Project description:Bone marrow stromal cell (BMSC) paracrine factor(s) can induce apoptosis in bone metastatic prostate cancer (PCa) cell lines. However, the PCa cells that escape BMSC-induced apoptosis can upregulate cytoprotective autophagy.C4-2, C4-2B, MDA PCa 2a, MDA PCa 2b, VCaP, PC3, or DU145 PCa cell lines were grown in BMSC conditioned medium and analyzed for mRNA and/or protein accumulation of p62 (also known as sequestome-1/SQSTM1), Microtubule-associated protein 1 light chain 3B (LC3B), or lysosomal-associated membrane protein 1 (LAMP1) using quantitative polymerase chain reaction (QPCR), Western blot, or immunofluorescence. Small interfering RNA (siRNA) was used to determine if p62 is necessary PCa cell survival.BMSC paracrine signaling upregulated p62 mRNA and protein in a subset of the PCa cell lines. The PCa cell lines that were insensitive to BMSC-induced apoptosis and autophagy induction had elevated basal p62 mRNA and protein. In the BMSC-insensitive PCa cell lines, siRNA knockdown of p62 was cytotoxic and immunostaining showed peri-nuclear clustering of autolysosomes. However, in the BMSC-sensitive PCa cell lines, p62 siRNA knockdown was not appreciably cytotoxic and did not affect autolysosome subcellular localization.A pattern emerges wherein the BMSC-sensitive PCa cell lines are known to be osteoblastic and express the androgen receptor, while the BMSC-insensitive PCa cell lines are characteristically osteolytic and do not express the androgen receptor. Furthermore, BMSC-insensitive PCa may have evolved a dependency on p62 for cell survival that could be exploited to target and kill these apoptosis-resistant PCa cells in the bone.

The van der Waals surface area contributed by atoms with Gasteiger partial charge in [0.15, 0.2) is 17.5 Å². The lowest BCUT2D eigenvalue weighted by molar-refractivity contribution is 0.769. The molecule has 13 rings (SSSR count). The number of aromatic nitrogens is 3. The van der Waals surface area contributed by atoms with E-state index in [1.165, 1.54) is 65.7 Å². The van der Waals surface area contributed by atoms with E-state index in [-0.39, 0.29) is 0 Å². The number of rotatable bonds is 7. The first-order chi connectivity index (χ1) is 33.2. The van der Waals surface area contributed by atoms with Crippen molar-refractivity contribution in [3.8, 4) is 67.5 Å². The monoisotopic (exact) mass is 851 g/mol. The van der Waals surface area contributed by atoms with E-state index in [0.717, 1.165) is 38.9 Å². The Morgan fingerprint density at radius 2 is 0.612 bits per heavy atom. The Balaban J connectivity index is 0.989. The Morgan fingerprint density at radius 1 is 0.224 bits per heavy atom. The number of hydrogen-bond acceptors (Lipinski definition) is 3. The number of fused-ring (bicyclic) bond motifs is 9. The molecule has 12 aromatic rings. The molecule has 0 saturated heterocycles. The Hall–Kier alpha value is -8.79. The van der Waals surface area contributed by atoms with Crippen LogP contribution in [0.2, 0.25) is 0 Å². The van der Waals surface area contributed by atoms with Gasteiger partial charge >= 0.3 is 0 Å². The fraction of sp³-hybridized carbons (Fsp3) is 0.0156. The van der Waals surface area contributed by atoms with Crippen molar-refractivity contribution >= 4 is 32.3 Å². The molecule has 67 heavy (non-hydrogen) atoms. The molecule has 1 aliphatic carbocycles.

Project description:Effective diagnosis and surveillance of bladder cancer (BCa) is currently challenged by detection methods that are of poor sensitivity, particularly for low-grade tumors, resulting in unnecessary invasive procedures and economic burden. We performed HR-MAS NMR-based global metabolomic profiling and applied unsupervised principal component analysis (PCA) and hierarchical clustering performed on NMR data set of bladder-derived tissues and identified metabolic signatures that differentiate BCa from benign disease. A partial least-squares discriminant analysis (PLS-DA) model (leave-one-out cross-validation) was used as a diagnostic model to distinguish benign and BCa tissues. Receiver operating characteristic curve generated either from PC1 loadings of PCA or from predicted Y-values resulted in an area under curve of 0.97. Relative quantification of more than 15 tissue metabolites derived from HR-MAS NMR showed significant differences (P < 0.001) between benign and BCa samples. Noticeably, striking metabolic signatures were observed even for early stage BCa tissues (Ta-T1), demonstrating the sensitivity in detecting BCa. With the goal of cross-validating metabolic signatures derived from HR-MAS NMR, we utilized the same tissue samples to analyze 8 metabolites through gas chromatography-mass spectrometry (GC-MS)-targeted analysis, which undoubtedly complements HR-MAS NMR-derived metabolomic information. Cross-validation through GC-MS clearly demonstrates the utility of a straightforward, nondestructive, and rapid HR-MAS NMR technique for clinical diagnosis of BCa with even greater sensitivity. In addition to its utility as a diagnostic tool, these studies will lead to a better understanding of aberrant metabolic pathways in cancer as well as the design and implementation of personalized cancer therapy through metabolic modulation.